Capital expenditure up 9 per cent
innogy’s capital expenditure in the first half of 2017 rose by 9 per cent year on year to EUR 713 million. This was largely due to the acquisition of the international solar and battery specialist Belectric. The expansion and modernisation of its grid infrastructure continue to be a focal point of the company’s investing activity. Besides maintenance, the focus was on the connection of decentralised generation assets and network expansion in relation to the energy transition. In addition, innogy spent capital on various onshore wind projects in the United Kingdom and Germany. However, capital expenditure on property, plant and equipment in the Renewables division was on a par year on year.
Net debt rises to EUR 17.1 billion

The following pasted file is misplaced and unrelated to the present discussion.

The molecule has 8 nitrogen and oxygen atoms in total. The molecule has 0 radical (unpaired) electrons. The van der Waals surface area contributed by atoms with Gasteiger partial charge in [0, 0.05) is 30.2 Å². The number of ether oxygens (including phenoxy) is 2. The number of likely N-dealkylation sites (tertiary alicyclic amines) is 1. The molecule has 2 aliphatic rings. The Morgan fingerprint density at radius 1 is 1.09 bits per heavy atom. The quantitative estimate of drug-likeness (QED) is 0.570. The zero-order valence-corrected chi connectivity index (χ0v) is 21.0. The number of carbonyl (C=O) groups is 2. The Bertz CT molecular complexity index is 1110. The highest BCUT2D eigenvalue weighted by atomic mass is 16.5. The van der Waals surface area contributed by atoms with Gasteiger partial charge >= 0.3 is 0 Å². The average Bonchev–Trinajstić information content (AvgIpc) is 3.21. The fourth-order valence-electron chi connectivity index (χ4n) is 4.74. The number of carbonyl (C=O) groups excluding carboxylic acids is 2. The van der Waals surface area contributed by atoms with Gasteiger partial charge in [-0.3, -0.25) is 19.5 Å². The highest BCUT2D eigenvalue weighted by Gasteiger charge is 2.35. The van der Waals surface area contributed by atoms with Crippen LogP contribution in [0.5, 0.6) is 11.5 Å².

As at 30 June 2017, net debt totalled EUR 17.1 billion, up by about EUR 1.4 billion compared to 31 December 2016. This was primarily due to the dividends paid in the second quarter. Another reason is the negative free cash flow: For seasonal reasons, electricity and gas sales volumes are above average at the beginning of the year, whereas payments received from customers are spread evenly over the year. This effect regularly leads to an increase in working capital and thus to lower cash flows from operating activities in the first half of the year.
Rating agency Moody’s assigns innogy SE stand-alone rating of Baa2
At the end of June, following the assessments by rating agencies Fitch and Standard & Poor’s, Moody’s gave innogy’s creditworthiness a stable investment grade with a rating of Baa2. The rating reflects innogy’s robust risk profile and underscores the company’s high creditworthiness.